And if you already have another child or are thinking of having another one in the lifetime of this car purchase, the minivan is really the way to go. It gets VERY hard to put a 3rd carseat in any other type of car.
Most twin moms I know, who can’t bear to go the minivan route, go with the SUV. The smaller SUVs are generally better on gas mileage, obviously, but check to see the size of that back seat and how cramped you’ll be sitting in front. The full-sized SUVs will not have that problem as much. The nice part is that you still have the large trunk for plenty of storage space. Everyone can sit pretty comfortably, and there are tons of bells and whistles to be had. You can likely get 4WD/AWD for those who live in climates where winter is an issue. There are also a number of hybrid SUVs coming on the market, including Ford and Toyota. Some of the larger SUVs also have the option for a third row of seating, but know that the third row may never be used while you have kids in carseats. Check the configuration, but it may be nearly impossible to get back there. Still, though, some have a 3rd row that folds flat, so you have a larger trunk space, but the row is there if you really needed it.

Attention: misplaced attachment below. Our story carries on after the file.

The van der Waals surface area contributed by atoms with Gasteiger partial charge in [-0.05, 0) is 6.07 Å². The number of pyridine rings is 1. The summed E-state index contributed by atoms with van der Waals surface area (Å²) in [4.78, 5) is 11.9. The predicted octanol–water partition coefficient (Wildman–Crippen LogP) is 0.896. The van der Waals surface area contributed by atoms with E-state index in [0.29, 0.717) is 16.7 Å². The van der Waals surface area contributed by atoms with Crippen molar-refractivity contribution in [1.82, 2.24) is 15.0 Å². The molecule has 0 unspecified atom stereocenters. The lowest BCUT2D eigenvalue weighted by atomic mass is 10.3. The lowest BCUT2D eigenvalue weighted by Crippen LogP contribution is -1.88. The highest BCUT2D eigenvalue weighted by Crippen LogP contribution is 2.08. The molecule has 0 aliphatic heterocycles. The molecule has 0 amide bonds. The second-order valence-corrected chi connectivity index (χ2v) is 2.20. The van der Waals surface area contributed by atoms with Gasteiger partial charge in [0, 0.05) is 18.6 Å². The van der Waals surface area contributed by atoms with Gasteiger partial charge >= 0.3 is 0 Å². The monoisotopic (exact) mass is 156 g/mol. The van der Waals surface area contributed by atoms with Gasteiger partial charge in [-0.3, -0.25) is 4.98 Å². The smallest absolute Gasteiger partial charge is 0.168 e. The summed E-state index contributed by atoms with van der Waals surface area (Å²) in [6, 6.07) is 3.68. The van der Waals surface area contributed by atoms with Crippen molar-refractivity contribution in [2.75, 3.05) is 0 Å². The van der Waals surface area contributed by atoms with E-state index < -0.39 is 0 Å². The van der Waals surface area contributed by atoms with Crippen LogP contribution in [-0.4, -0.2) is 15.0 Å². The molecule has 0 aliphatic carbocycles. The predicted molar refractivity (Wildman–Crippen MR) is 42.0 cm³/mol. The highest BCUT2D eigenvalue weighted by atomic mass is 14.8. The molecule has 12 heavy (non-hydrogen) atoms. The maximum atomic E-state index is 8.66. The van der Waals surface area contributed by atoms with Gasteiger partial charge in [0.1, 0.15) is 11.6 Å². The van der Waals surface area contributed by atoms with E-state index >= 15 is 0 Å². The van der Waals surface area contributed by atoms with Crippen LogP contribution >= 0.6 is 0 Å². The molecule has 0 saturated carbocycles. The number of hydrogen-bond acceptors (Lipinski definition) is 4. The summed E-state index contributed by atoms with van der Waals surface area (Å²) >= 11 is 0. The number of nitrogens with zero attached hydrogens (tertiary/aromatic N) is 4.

Cons include the fact that some SUVs are quite high off the ground, so you have to really lift that carseat up high to get it into the base, not to mention get the stroller into the back. And, obviously, gas mileage can be a real issue with some of them. This is less of a problem with the small SUVs, or something like the Subaru Forester, but there’s of course a tradeoff with less space.
There’s nothing that says you can’t put two carseats in a mid-sized or large sedan. Models vary widely, so definitely check to see how big the backseat is. But since nearly all cars since 2001 are required to have LATCH connectors for carseats, you don’t necessarily need to ditch the car you already have. Just because you have two babies on the way doesn’t mean you’re required to have a big car! Many sedans have nice, roomy backseats, and even a respectably-sized trunk that can fit most double strollers (though perhaps consider some of the ones that fold up particularly compactly). If you have a sedan that will fit those carseats without having your knees above the steering wheel, and it has a good trunk, there’s no reason you can’t take the kids all over, and even make a trip to the grocery store. You can also consider getting a hatchback or wagon, which doesn’t much change the seating configuration, but does make for a little more trunk space.
On the other hand, in many sedans, space will be very tight, especially for people over about 5’6″. You won’t be able to haul as much stuff around (maybe that’s not such a bad thing?), and the dog is going to stay home. And, as LauraC said, “riding in the back between the two Roundabouts is the ULTIMATE bitch seat.”